Take Note

November 13, 2002 1 min read

Home School Honor

Home schoolers, accustomed to going their own way, have established their own scholastic honor society.

Information on the Eta Sigma Alpha Honor Society is available from Ms. Juren at (281) 922-0478, or Barbara Gorman through e-mail at

Students who are taught at home aren’t eligible for the National Honor Society, which is operated by the National Association of Secondary School Principals, based in Reston, Va.

So Joanne E. Juren, a home schooling parent in Texas, started a parallel organization in 1999 for children taught at home. Ms. Juren opened the option of forming chapters of the society, called the Eta Sigma Alpha Honor Society, to home schoolers nationwide last year. To date, home schoolers have established 12 local chapters of Eta Sigma Alpha, with an estimated total membership of 130.

Ms. Juren started the first chapter, which included her two sons, in the Houston area. The former teacher and high school assistant principal started the Alpha chapter of the organization with 10 students in grades 9-12. The chapter now has 30 members.

She got the idea when she found out that the National Honor Society doesn’t admit home schoolers. Such students, she believed, deserved to have a national stamp of recognition for their academic achievements.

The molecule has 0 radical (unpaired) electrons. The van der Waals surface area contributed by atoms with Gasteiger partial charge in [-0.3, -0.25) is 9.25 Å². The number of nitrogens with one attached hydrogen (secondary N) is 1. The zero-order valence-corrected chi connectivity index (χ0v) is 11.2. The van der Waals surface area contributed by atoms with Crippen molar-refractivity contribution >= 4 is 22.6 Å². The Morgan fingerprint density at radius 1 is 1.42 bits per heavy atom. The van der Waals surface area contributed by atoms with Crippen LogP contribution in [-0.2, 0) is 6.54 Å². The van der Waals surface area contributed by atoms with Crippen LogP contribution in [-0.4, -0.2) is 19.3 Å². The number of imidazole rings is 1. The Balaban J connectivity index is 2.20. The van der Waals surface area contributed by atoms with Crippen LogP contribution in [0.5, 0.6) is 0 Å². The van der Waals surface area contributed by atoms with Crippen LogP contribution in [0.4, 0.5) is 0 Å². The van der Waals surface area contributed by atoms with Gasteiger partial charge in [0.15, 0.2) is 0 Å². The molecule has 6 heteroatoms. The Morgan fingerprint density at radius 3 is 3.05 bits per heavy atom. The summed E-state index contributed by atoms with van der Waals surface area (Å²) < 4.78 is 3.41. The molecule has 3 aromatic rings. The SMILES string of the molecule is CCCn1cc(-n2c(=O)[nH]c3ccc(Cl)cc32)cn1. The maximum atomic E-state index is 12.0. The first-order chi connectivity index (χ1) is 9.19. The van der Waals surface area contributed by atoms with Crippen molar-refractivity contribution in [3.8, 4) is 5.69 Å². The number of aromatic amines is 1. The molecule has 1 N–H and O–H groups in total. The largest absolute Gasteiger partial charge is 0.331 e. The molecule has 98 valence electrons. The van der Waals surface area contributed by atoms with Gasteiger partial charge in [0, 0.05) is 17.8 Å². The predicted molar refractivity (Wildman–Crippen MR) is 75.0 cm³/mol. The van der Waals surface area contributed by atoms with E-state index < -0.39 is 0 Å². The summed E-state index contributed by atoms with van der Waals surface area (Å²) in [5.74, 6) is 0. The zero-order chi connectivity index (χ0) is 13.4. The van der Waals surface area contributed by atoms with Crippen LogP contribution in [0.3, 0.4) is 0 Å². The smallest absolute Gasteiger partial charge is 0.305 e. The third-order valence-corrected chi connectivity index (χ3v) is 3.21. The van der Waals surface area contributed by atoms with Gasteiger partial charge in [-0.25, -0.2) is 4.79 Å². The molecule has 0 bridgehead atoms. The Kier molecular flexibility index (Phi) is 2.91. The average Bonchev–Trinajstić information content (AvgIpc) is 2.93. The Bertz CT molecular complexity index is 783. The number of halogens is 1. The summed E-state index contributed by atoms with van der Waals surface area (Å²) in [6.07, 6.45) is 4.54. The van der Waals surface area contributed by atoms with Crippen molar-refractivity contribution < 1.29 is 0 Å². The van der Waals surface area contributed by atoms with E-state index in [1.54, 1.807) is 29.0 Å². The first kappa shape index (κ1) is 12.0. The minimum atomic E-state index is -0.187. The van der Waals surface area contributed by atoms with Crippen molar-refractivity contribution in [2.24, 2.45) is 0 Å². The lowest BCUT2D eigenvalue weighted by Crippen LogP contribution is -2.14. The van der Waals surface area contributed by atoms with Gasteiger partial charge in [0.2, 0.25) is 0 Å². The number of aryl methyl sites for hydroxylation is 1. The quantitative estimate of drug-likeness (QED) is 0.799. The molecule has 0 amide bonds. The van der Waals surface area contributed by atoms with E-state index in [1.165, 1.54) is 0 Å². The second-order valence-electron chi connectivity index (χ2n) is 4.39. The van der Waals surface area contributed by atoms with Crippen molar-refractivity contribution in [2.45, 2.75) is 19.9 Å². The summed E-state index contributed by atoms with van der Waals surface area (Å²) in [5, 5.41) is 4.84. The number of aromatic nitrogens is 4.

The home schooling honor society differs from the National Honor Society in that it requires members to have very high standardized-test scores, as well as a 3.5 grade point average on a 4-point scale. Members must, for example, have a score of 1200 on the SAT or 26 on the ACT.

The National Honor Society requires that members have at least a 3.0 grade point average, but otherwise leaves it to local chapters to determine how best to select students with strong scholarship, leadership, service, and character.

Ms. Juren said the testing requirement is meant to address educators’ suspicions about the grades that home schoolers receive from their parents.

David Cordts, an associate director of student activities for the NASSP, said the National Honor Society can’t admit home schoolers because the organization is school-based.

“The only way you can become a member is for your school to start a chapter and select you and induct you as a member,” he explained.

—Mary Ann Zehr

A version of this article appeared in the November 13, 2002 edition of Education Week